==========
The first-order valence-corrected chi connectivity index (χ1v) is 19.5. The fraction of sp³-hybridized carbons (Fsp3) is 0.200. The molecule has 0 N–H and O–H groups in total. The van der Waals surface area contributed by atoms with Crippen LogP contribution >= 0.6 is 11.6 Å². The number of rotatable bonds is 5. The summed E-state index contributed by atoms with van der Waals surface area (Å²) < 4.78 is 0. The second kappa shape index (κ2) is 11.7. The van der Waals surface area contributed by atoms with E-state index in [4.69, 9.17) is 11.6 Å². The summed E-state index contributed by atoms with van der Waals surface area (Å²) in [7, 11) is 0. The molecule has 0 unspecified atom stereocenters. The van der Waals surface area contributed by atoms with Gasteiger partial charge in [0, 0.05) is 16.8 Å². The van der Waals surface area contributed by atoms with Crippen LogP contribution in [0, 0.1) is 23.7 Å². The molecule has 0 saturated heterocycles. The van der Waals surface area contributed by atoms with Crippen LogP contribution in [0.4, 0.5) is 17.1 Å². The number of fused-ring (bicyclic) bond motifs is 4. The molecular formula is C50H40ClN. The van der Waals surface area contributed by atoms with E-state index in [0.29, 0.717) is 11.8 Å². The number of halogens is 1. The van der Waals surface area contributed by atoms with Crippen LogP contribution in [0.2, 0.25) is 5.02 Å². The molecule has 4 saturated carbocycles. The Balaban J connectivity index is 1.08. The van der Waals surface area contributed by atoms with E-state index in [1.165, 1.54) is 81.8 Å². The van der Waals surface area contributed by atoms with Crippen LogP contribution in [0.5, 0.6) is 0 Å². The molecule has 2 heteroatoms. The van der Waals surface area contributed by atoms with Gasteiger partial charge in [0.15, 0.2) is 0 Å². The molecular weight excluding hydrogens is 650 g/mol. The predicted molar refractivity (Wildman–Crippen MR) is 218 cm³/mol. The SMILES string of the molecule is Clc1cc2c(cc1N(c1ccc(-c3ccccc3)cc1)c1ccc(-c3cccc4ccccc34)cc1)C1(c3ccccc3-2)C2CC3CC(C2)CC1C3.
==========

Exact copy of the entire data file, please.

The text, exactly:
The first-order valence-corrected chi connectivity index (χ1v) is 19.5. The fraction of sp³-hybridized carbons (Fsp3) is 0.200. The molecule has 0 N–H and O–H groups in total. The van der Waals surface area contributed by atoms with Crippen LogP contribution >= 0.6 is 11.6 Å². The number of rotatable bonds is 5. The summed E-state index contributed by atoms with van der Waals surface area (Å²) < 4.78 is 0. The second kappa shape index (κ2) is 11.7. The van der Waals surface area contributed by atoms with E-state index in [4.69, 9.17) is 11.6 Å². The summed E-state index contributed by atoms with van der Waals surface area (Å²) in [7, 11) is 0. The molecule has 0 unspecified atom stereocenters. The van der Waals surface area contributed by atoms with Gasteiger partial charge in [0, 0.05) is 16.8 Å². The van der Waals surface area contributed by atoms with Crippen LogP contribution in [0, 0.1) is 23.7 Å². The molecule has 0 saturated heterocycles. The van der Waals surface area contributed by atoms with Crippen LogP contribution in [0.4, 0.5) is 17.1 Å². The number of fused-ring (bicyclic) bond motifs is 4. The molecular formula is C50H40ClN. The van der Waals surface area contributed by atoms with E-state index in [0.29, 0.717) is 11.8 Å². The number of halogens is 1. The van der Waals surface area contributed by atoms with Crippen LogP contribution in [0.2, 0.25) is 5.02 Å². The molecule has 4 saturated carbocycles. The Balaban J connectivity index is 1.08. The van der Waals surface area contributed by atoms with E-state index in [1.165, 1.54) is 81.8 Å². The van der Waals surface area contributed by atoms with Crippen LogP contribution in [0.5, 0.6) is 0 Å². The molecule has 2 heteroatoms. The van der Waals surface area contributed by atoms with Gasteiger partial charge in [0.15, 0.2) is 0 Å². The molecular weight excluding hydrogens is 650 g/mol. The predicted molar refractivity (Wildman–Crippen MR) is 218 cm³/mol. The SMILES string of the molecule is Clc1cc2c(cc1N(c1ccc(-c3ccccc3)cc1)c1ccc(-c3cccc4ccccc34)cc1)C1(c3ccccc3-2)C2CC3CC(C2)CC1C3.